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Plastic production has grown steadily in recent decades, from 1.5 million tonnes in 1950 to 359 million tonnes in 2018; of course, the amount of plastic waste increases in the same way. Almost three quarters of the trash found on the world’s beaches is plastic (packaging, bottles, caps, etc.), and 5 trillion pieces of plastic float in the oceans. It is estimated that by 2050, all species of seabirds will ingest plastic regularly. To limit the damage, it becomes crucial to increase the recycling rate of plastic waste. But how exactly is this process carried out?

Almost a third of plastic waste are recycled in Europe, but 25% are buried; France is a poor student, with a packaging waste recycling rate of less than 30%. The three main sources of plastic waste in the European Union are packaging (around 40%), the construction sector (around 20%) and the sector comprising plastics for domestic or professional use (household appliances, furniture, medical equipment, etc. .). Since January 1, 2021, the sale and provision of certain single-use plastic products (cutlery, plates, cups, straws, stirrers, etc.) have been gradually banned.

In 2019, globally, researchers estimated that plastic production and incineration released more than 850 million tonnes of greenhouse gases into the atmosphere. By 2050, these emissions could reach 2.8 billion tonnes – a figure that could be significantly reduced through better recycling. However, the wide variety of plastics that are discarded complicates the recycling process, increases costs and impacts the quality of the finished product.

Different families of plastics

Recycling starts with sorting waste. For it to be effective, it is necessary to distinguish between the different types of plastics that exist. For this, it is necessary to rely on the classification implemented by the plastics industry in the 1980s; this takes the form of a logo, a Möbius triangle, which indicates that the product is recyclable. But be careful, this does not in any way mean that it will necessarily be recycled!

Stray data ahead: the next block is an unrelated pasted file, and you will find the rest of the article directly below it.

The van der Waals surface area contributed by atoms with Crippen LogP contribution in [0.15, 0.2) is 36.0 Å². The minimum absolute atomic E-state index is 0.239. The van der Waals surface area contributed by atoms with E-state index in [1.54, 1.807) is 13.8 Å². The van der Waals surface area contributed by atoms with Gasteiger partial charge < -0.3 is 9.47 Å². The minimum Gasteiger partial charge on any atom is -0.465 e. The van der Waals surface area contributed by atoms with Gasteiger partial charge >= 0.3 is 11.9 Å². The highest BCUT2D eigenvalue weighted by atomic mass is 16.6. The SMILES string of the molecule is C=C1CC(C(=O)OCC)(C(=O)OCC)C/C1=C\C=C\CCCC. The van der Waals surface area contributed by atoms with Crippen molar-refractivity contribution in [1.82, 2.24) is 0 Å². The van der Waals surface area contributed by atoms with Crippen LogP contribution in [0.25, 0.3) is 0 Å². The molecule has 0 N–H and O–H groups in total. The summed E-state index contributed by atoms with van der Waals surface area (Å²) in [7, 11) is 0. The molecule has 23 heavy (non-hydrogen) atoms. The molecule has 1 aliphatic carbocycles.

Inside this triangle is a number, which indicates the composition of the plastic; there are a total of seven categories of recyclable plastics and so far, only two of them are recycled everywhere in France: numbers 1 and 2, which correspond respectively to polyethylene terephthalate (PET) and high density polyethylene (HDPE). These are typically bottles of water and milk, bottles of cosmetic products (shower gel, shampoo, etc.) and household products (detergents, detergents, etc.).

EU plastic recycling figures
Currently, almost a third of plastic waste is recycled in the European Union. © EU / EP

Other plastic packaging (PVC, polypropylene, polystyrene, etc.) does not contain enough raw material, so recycling is not economically viable. The best way to recover this waste is to incinerate it to recover heat energy. Note that several municipalities benefit from the “extension of sorting instructions” (ECT), which invites users to recycle all of their plastic packaging (including plastic bags and films, yoghurt pots, food trays, etc.).